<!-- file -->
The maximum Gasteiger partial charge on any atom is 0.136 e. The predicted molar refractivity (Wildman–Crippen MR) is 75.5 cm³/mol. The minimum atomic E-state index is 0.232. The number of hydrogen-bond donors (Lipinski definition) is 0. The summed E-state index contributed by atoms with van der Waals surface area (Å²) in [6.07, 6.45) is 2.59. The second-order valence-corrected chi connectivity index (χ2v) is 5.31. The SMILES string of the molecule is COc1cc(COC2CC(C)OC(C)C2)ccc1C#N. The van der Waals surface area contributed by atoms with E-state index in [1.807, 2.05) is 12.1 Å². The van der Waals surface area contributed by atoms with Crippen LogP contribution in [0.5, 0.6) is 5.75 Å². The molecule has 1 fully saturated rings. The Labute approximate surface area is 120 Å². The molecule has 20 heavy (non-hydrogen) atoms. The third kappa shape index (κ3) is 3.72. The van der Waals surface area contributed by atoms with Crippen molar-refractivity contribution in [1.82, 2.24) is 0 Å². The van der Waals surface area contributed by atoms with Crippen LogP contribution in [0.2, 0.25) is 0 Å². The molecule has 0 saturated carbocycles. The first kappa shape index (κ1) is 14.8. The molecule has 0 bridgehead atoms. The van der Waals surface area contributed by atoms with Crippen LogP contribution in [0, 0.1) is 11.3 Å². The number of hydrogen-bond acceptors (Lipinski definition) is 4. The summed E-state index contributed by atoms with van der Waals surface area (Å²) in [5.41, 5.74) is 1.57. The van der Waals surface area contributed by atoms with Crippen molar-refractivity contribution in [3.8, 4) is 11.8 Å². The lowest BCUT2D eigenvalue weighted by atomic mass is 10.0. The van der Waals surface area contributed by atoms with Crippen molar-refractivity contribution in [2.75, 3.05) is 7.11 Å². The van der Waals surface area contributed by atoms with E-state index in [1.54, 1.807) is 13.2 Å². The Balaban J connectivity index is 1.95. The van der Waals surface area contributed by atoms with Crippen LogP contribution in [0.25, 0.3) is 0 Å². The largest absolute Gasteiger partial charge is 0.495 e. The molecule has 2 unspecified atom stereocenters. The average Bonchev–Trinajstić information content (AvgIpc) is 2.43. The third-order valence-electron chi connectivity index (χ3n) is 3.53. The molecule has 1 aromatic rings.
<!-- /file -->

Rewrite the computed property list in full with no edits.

The maximum Gasteiger partial charge on any atom is 0.136 e. The predicted molar refractivity (Wildman–Crippen MR) is 75.5 cm³/mol. The minimum atomic E-state index is 0.232. The number of hydrogen-bond donors (Lipinski definition) is 0. The summed E-state index contributed by atoms with van der Waals surface area (Å²) in [6.07, 6.45) is 2.59. The second-order valence-corrected chi connectivity index (χ2v) is 5.31. The SMILES string of the molecule is COc1cc(COC2CC(C)OC(C)C2)ccc1C#N. The van der Waals surface area contributed by atoms with E-state index in [1.807, 2.05) is 12.1 Å². The van der Waals surface area contributed by atoms with Crippen LogP contribution in [0.5, 0.6) is 5.75 Å². The molecule has 1 fully saturated rings. The Labute approximate surface area is 120 Å². The molecule has 20 heavy (non-hydrogen) atoms. The third kappa shape index (κ3) is 3.72. The van der Waals surface area contributed by atoms with Crippen molar-refractivity contribution in [1.82, 2.24) is 0 Å². The van der Waals surface area contributed by atoms with Crippen LogP contribution in [0.2, 0.25) is 0 Å². The molecule has 0 saturated carbocycles. The first kappa shape index (κ1) is 14.8. The molecule has 0 bridgehead atoms. The van der Waals surface area contributed by atoms with Crippen LogP contribution in [0, 0.1) is 11.3 Å². The number of hydrogen-bond acceptors (Lipinski definition) is 4. The summed E-state index contributed by atoms with van der Waals surface area (Å²) in [5.41, 5.74) is 1.57. The van der Waals surface area contributed by atoms with Crippen molar-refractivity contribution in [3.8, 4) is 11.8 Å². The lowest BCUT2D eigenvalue weighted by atomic mass is 10.0. The van der Waals surface area contributed by atoms with Crippen molar-refractivity contribution in [2.75, 3.05) is 7.11 Å². The van der Waals surface area contributed by atoms with E-state index in [1.54, 1.807) is 13.2 Å². The Balaban J connectivity index is 1.95. The van der Waals surface area contributed by atoms with Crippen LogP contribution in [0.25, 0.3) is 0 Å². The largest absolute Gasteiger partial charge is 0.495 e. The molecule has 2 unspecified atom stereocenters. The average Bonchev–Trinajstić information content (AvgIpc) is 2.43. The third-order valence-electron chi connectivity index (χ3n) is 3.53. The molecule has 1 aromatic rings.